• cromercrox says:

        Ah, but mice is what you get by feeding hares on experimental kosher food.

        • Steve Caplan says:

          Admittedly, it was a hare-brained scheme.

          • cromercrox says:

            Your Favorite Weekly Etc. once ran a short item on the genetic distinctiveness of Cohens. I wrote the journal’s press releases at the time and a colleague suggested that we headline the press release ‘Breeding Like Rabbis’. I can’t remember if we did or not. I hope so.

  7. chall says:

    Oh Steve, I’m in your corner here (as a fellow “not too keen of loose dogs running towards you”). I second the thing with not running, no pepper spray…. I’ve tried to explain, as late as yesterday while out in a park where dogs are not supposed to be unleashed, that it doesn’t matter if “he’s totally harmless and friendly” since I’m nervous and the dog will pick it up and then a situation can turn weird very fast. The owner yesterday just snarked and walked past me with his 3 pit bull and german shepards….

    I’ve become better though, as in looking away, breathing steadily and trying to ignore the dogs completely. I can never remember if you’re supposed to stare at dogs or cats, but I seem to remember that it works for one and the other one takes it as a challenge? I do know though, that if you start behaving as if you are afraid of them, they’ll go right at you…. (attacked once as a child).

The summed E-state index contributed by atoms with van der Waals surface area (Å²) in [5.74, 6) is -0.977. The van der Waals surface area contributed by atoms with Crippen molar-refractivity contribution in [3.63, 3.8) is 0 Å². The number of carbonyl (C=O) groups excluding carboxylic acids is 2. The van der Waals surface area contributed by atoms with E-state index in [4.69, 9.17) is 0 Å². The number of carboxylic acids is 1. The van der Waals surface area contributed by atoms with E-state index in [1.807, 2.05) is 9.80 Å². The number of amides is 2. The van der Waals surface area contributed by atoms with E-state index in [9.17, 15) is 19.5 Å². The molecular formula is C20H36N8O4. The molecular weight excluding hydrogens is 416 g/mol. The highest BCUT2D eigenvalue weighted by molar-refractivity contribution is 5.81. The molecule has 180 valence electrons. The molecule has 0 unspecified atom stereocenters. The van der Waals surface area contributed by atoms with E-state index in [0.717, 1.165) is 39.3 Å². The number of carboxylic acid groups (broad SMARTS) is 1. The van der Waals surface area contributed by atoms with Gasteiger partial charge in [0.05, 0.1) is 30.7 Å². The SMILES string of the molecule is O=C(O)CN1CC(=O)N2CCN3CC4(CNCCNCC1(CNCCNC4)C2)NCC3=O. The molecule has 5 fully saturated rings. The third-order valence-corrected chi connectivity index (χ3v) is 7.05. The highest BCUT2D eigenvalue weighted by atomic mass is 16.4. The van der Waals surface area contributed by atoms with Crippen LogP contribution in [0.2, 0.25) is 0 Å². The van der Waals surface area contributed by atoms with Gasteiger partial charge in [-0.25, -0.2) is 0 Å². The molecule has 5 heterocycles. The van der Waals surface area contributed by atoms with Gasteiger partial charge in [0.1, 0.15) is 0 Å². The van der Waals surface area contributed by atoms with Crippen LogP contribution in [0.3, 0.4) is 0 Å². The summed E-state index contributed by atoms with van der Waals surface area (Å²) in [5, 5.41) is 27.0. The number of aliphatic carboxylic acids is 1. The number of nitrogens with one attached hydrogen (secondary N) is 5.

Funny to my friends, I’m not scared of horses or other animals apart from dogs (some cats) and maybe spriders (the latter just because they are poisonous here)…. but I’m getting better at not have heart racing and running away…. Looking forward reading what other suggestions there will be here

    • Steve Caplan says:


      The irony is that I’m generally not afraid of dogs and like them–and they usually like me.

      As for “what to do”–perhaps the issue is complicated by the 2 different situations I described: in the 1st, with 2 large and aggressive looking dogs charging at me directly full speed–running was not an option. There was not even a parked car to climb on that was close enough to take refuge. At the same time, being disinterested and avoiding eye contact wasn’t going to cut it while these beasts ripped my legs (or worse) apart. In this case, I was saved at the last minute by the owners, but my only option (which I started to prepare for) was to shout at the dogs (as Kristi advised), and if necessary (and believe me, it would have been!) to try and kick to keep my flesh out of their fangs. I’ve had this many years before as a youth.

      In the second scenario, with dogs not necessarily in attack mode, but moseying along in one’s direction, I agree that calm disinterest is probably the best option. Certainly not running.

      • chall says:

        Steve, if they were charging me like in the example, well…. I guess I’ll hope I can kick them with my mad kickboxing skillz (hm) without getting too hurt. Granted, I know what I have been known to do in other threatening situations (close eyes, breathe and pretend to be an ostrich 😉 If I can’t see them, they don’t exist. that’s righ huh?! )\

        Surprisingly, to me at least, it’s not increased any harm so far… I hope you can avoid these loose running dogs attacking you though. It sure sounds both stressful and bad in general!

        • Steve Caplan says:

          I’m hoping that statistics are on my side– several years with no trouble, until 2 days in a row…

          On the lighter side, I just received a spam comment from someone who knows what the problem is–the dogs sense my–oh never mind…